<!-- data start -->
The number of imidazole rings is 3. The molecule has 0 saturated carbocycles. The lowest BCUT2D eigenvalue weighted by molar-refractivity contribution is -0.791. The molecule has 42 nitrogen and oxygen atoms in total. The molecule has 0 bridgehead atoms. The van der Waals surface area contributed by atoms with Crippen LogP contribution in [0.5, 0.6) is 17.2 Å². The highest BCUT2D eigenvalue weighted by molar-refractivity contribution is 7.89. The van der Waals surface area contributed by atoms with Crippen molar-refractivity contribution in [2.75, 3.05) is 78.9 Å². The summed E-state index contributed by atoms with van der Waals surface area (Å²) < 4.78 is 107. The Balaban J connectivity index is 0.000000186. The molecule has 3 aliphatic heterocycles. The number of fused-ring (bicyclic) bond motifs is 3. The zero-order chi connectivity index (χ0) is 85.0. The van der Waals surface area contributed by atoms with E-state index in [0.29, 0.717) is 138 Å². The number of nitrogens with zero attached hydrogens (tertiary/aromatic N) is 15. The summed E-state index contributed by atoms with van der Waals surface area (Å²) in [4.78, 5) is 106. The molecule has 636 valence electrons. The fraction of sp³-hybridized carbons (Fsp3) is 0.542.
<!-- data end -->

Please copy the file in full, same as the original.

The number of imidazole rings is 3. The molecule has 0 saturated carbocycles. The lowest BCUT2D eigenvalue weighted by molar-refractivity contribution is -0.791. The molecule has 42 nitrogen and oxygen atoms in total. The molecule has 0 bridgehead atoms. The van der Waals surface area contributed by atoms with Crippen LogP contribution in [0.5, 0.6) is 17.2 Å². The highest BCUT2D eigenvalue weighted by molar-refractivity contribution is 7.89. The van der Waals surface area contributed by atoms with Crippen molar-refractivity contribution in [2.75, 3.05) is 78.9 Å². The summed E-state index contributed by atoms with van der Waals surface area (Å²) < 4.78 is 107. The Balaban J connectivity index is 0.000000186. The molecule has 3 aliphatic heterocycles. The number of fused-ring (bicyclic) bond motifs is 3. The zero-order chi connectivity index (χ0) is 85.0. The van der Waals surface area contributed by atoms with E-state index in [0.29, 0.717) is 138 Å². The number of nitrogens with zero attached hydrogens (tertiary/aromatic N) is 15. The summed E-state index contributed by atoms with van der Waals surface area (Å²) in [4.78, 5) is 106. The molecule has 636 valence electrons. The fraction of sp³-hybridized carbons (Fsp3) is 0.542.